brought his alto sax from Paris and played every afternoon for Lud. Mr. Camp also loved fine cuisine and enjoyed socializing with friends over good food. He especially enjoyed the gourmet dinner group to which he and Karin belonged for many years. While living in San Francisco, they were known for their all night New Year’s Eve party as well as the January Dungeness Crab Dinners. Lud loved golf and sailing. Memberships included several Bay Area Golf Clubs, Southwestern Yacht Club, and the La Jolla Cotillion. He and Karin traveled extensively until he was too ill to do so. Lud was a beloved husband, father, grandfather, greatgrandfather, stepbrother, uncle and friend. He is survived by his wife, Karin; his three children, Cheryl (Robert) Dicus, Ludger “Rick” Camp III and Robert Camp; three stepchildren, Kimberly (Charles) Ingram, Stephanie McGhee and Alison McGhee; as well as his ten grandchildren, Analise Dicus, Daniella (Michael) Helweg, Cassie (David) Fredregill, Niall, Catherine and Niamh O’Kane, Sasha and Jack Condas, and Julien and Francois Ercolani. Mr. Camp was given the gift of his first great-granddaughter, Chyenne Lynn Fredregill, who was born just two days before his death. He was thrilled to be able to look at photos of her before he passed. The family requests that you join them in celebrating his life at All Hollow’s Catholic Church in

La Jolla on Friday, May 18, 2012, at 12:30 p.m. In lieu of flowers, the family requests that donations in memory of Ludger Richard Camp be mailed to San Diego Hospice, 4311 Third Avenue, San Diego, CA 921031407 or to Scripps Health Foundation to benefit the Department of Neurology for Parkinson’s Research in consultation with Dr. Melissa Houser, 10666 N. Torrey Pines Road, 109N, La Jolla, CA 92037. The family wishes to extend a very special thank you to Dr. George Dailey and Dr. Melissa Hauser as well as other medical staff at Scripps Clinic in La Jolla; and San Diego Hospice for their exceptional support and care, especially his nurses, Sonya and Christi, and teamwork of Mary, Paul, Jim and Tracy. His physical therapist, Lisa, was a key player as well. Lud’s four wonderful caregivers, Earlene, Delsy, Claudia and Doris Rose, along with Nelly, completed the circle of love. Please sign the guest book online at www.legacy.com/ obituaries/lajollalight.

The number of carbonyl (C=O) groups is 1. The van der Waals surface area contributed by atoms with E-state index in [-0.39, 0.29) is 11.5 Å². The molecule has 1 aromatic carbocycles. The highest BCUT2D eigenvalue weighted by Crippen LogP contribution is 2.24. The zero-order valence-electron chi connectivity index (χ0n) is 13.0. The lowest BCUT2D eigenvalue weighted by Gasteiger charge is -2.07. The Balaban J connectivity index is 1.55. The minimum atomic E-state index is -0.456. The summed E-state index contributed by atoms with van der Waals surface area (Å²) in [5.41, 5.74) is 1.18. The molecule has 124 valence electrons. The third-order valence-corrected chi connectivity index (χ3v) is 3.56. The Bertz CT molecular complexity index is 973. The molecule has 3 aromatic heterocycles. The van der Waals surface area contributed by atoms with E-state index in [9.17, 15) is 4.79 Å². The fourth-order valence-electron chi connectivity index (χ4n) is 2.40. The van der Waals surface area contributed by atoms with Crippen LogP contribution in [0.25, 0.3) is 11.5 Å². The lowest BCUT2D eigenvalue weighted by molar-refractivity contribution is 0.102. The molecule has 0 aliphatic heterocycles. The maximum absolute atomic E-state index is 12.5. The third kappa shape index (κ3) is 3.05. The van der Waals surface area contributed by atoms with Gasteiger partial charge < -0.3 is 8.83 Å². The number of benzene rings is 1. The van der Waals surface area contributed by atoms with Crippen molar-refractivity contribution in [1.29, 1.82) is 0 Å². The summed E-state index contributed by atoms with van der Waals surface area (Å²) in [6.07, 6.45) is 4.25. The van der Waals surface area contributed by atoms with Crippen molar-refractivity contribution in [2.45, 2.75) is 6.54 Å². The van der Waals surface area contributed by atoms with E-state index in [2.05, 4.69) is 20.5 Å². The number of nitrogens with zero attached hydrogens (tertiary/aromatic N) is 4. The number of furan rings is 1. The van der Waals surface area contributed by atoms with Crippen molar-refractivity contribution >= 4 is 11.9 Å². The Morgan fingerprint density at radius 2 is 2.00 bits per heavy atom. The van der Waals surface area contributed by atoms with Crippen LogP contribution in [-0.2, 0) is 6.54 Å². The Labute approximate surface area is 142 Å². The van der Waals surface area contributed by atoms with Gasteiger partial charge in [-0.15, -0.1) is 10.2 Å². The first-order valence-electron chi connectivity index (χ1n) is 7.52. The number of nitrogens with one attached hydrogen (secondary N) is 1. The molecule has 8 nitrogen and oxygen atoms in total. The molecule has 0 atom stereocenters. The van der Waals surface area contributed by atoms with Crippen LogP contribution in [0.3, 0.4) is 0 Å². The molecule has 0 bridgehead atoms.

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Page A20 - May 3, 2012 - LA JOLLA LIGHT PAID ADVERTISEMENT

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SPORTS

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LA JOLLA LIGHT - MAY 3, 2012 - Page A21

Hilary Corno

Sarah Hart

Aubrey Bosma

Sergio Reyes cruised to his second straight La Jolla Half Marathon title. Reyes, from Palmdale, won this year’s race 20 seconds faster than a year ago as he finished with a time of one hour, six minutes and 24 seconds. Phil Dailey photos

Armen Vartanian

Hector Hernandez

Trey Van Buskirk